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Old 10-29-2022, 08:15 AM   #15
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Originally Posted by Argosy View Post
What Id be concerned about is the wire size from the breaker to the outlet youre using. The breaker is in the circuit to protect the wire, if the breaker is oversized for the wire you could have a problem, especially as your RV seems to be overloading the circuit already.
Correct ! I upgraded from 14 to a 12 awg cable running from the breaker to the outlet. This outlet is mounted only 6' from the breaker so it this was a simple swap. Using the dogbone to connect to the TT's 30a charge cable.
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Old 10-29-2022, 08:19 AM   #16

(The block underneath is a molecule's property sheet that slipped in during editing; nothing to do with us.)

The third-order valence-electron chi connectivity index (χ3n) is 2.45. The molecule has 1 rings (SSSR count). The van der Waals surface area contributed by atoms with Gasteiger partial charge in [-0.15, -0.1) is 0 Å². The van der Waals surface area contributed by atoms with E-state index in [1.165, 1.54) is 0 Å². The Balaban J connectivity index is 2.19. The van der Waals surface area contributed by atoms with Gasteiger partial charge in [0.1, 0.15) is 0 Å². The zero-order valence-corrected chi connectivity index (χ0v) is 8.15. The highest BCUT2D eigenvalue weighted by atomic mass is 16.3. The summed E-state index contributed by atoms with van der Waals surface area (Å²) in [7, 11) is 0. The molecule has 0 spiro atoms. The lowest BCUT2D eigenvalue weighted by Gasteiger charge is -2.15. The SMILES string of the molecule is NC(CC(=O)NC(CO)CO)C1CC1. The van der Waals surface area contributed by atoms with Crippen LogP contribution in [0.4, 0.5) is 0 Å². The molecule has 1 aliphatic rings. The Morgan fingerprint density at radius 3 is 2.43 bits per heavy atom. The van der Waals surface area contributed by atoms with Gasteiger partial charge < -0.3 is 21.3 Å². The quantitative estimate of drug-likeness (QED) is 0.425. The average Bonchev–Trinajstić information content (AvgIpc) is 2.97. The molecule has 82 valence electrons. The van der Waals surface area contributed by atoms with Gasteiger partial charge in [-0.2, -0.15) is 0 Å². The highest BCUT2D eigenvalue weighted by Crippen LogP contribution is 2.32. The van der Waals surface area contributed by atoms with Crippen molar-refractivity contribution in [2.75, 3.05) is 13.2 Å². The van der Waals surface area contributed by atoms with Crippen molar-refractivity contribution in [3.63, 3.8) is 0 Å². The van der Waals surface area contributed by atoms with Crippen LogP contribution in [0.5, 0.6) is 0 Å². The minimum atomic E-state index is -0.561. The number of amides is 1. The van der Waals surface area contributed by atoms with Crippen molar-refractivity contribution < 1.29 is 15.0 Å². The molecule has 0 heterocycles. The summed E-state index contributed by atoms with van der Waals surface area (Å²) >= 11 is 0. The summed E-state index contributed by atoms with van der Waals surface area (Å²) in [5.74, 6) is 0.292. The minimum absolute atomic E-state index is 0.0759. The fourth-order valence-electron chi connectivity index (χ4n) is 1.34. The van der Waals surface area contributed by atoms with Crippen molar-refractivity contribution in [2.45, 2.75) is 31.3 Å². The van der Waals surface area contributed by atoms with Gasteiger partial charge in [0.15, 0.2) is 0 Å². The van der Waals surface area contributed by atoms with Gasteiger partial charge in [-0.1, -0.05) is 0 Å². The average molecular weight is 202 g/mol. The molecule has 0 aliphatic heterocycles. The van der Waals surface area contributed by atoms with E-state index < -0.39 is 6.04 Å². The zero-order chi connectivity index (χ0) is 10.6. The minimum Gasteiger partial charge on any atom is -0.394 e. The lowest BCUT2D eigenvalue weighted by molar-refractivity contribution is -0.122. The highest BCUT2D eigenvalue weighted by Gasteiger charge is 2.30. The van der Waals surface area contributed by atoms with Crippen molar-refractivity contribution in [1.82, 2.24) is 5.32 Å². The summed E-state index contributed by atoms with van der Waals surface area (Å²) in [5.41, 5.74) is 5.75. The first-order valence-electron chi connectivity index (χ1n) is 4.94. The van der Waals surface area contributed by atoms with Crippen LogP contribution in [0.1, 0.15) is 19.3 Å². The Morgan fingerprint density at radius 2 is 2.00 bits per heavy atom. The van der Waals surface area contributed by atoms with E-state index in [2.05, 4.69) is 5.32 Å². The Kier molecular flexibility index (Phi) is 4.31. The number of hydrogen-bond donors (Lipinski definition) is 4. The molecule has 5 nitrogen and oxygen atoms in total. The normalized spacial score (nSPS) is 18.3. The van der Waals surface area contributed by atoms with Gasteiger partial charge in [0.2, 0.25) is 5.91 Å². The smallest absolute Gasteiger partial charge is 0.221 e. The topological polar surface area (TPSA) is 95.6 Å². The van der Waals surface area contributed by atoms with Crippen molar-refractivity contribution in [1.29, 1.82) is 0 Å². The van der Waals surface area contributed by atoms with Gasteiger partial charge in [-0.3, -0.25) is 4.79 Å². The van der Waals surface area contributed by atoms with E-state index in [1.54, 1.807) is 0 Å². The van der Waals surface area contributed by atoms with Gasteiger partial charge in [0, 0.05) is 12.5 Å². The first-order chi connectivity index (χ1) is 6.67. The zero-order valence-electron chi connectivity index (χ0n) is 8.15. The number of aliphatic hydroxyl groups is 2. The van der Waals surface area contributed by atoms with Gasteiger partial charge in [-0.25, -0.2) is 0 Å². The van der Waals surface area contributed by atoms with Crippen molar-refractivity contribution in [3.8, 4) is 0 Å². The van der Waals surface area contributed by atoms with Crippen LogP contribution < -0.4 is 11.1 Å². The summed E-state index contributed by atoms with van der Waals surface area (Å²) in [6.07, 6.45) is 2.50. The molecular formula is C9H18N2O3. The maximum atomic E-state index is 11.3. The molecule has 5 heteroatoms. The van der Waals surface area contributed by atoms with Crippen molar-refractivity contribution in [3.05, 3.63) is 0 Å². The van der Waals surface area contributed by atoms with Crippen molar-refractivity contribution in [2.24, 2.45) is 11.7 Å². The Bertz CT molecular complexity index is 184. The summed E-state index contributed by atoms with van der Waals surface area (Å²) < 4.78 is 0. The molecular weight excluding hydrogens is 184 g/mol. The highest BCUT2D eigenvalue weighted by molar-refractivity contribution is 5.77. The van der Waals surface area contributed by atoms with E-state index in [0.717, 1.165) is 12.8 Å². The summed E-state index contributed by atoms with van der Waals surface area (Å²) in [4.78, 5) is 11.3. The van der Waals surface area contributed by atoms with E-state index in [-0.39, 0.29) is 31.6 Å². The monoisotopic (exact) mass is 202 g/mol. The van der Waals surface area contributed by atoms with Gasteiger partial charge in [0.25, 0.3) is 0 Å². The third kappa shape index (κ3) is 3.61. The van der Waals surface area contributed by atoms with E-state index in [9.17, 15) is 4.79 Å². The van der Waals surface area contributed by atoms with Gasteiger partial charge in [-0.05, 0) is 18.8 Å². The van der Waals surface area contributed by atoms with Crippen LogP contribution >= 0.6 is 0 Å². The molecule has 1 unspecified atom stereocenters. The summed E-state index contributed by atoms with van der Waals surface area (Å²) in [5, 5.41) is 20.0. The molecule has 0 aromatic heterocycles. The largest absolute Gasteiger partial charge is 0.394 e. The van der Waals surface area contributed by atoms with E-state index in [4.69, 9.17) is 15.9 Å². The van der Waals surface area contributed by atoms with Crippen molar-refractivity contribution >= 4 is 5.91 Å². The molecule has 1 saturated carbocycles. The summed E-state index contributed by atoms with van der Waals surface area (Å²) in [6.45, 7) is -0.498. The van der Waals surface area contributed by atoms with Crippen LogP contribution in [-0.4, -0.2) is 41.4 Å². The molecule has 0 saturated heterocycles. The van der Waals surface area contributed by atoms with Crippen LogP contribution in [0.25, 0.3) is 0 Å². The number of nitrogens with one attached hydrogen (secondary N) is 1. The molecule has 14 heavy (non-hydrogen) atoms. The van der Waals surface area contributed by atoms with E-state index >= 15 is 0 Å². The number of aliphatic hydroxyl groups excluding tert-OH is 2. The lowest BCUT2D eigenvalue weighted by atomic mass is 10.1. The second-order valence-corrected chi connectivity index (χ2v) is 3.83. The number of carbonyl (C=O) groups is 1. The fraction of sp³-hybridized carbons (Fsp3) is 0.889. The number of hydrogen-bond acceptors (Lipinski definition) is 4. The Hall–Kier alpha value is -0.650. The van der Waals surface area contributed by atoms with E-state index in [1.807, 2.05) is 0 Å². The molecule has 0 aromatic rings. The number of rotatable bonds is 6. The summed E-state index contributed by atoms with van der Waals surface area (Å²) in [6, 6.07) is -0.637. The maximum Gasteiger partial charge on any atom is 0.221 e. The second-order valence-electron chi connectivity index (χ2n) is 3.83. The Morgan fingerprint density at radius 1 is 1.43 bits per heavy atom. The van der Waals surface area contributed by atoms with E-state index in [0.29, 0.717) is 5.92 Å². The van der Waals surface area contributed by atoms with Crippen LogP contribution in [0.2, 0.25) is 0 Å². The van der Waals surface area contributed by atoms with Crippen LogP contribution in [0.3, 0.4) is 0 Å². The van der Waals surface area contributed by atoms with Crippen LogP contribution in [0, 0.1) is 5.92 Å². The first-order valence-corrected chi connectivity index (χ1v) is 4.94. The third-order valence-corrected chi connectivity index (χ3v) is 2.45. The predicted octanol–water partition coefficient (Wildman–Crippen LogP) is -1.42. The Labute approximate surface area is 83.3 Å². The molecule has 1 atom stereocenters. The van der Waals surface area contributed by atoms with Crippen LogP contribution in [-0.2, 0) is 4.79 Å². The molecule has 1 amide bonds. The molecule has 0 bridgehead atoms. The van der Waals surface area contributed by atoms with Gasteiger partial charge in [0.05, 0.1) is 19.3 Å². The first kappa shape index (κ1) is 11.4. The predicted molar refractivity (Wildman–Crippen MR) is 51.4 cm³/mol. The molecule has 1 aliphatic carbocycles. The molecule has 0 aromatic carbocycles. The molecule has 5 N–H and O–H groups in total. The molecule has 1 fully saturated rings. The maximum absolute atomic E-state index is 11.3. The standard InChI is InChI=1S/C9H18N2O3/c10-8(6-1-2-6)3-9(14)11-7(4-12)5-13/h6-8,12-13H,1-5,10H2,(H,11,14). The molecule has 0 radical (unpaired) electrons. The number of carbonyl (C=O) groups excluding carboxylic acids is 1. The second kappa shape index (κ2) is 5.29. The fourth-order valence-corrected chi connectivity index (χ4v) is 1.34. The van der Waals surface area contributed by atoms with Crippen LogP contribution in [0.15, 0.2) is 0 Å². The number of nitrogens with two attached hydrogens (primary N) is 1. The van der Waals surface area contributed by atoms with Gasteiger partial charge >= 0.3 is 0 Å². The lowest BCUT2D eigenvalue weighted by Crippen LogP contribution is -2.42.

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Originally Posted by tom92 View Post
Did you actually replace the wire from the breaker box to the outlet? If not you are running 20 amps through 14 gauge wire which is only rated for 15 amps. The wire needs to be 12 gauge for 20 amps or you are risking burning your house down when the wire in the walls heats up.



If you did actually pull new wire, and there are no other outlets on that circuit, you should have used 10 gauge so you could have put in a 30 amp breaker with the appropriate 30 amp socket.

You're correct on all points. I did upgrade the cable from 14 to 12. The outlet is only 6' from the breaker so not a big deal to swap again.
I plan to install a 50a on the other side of the wall (outside of the garage and next to the TT) next year. This way I can plan for an EV in the future as well as a nice add on when I want to sell some day.
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Old 10-29-2022, 09:22 AM   #17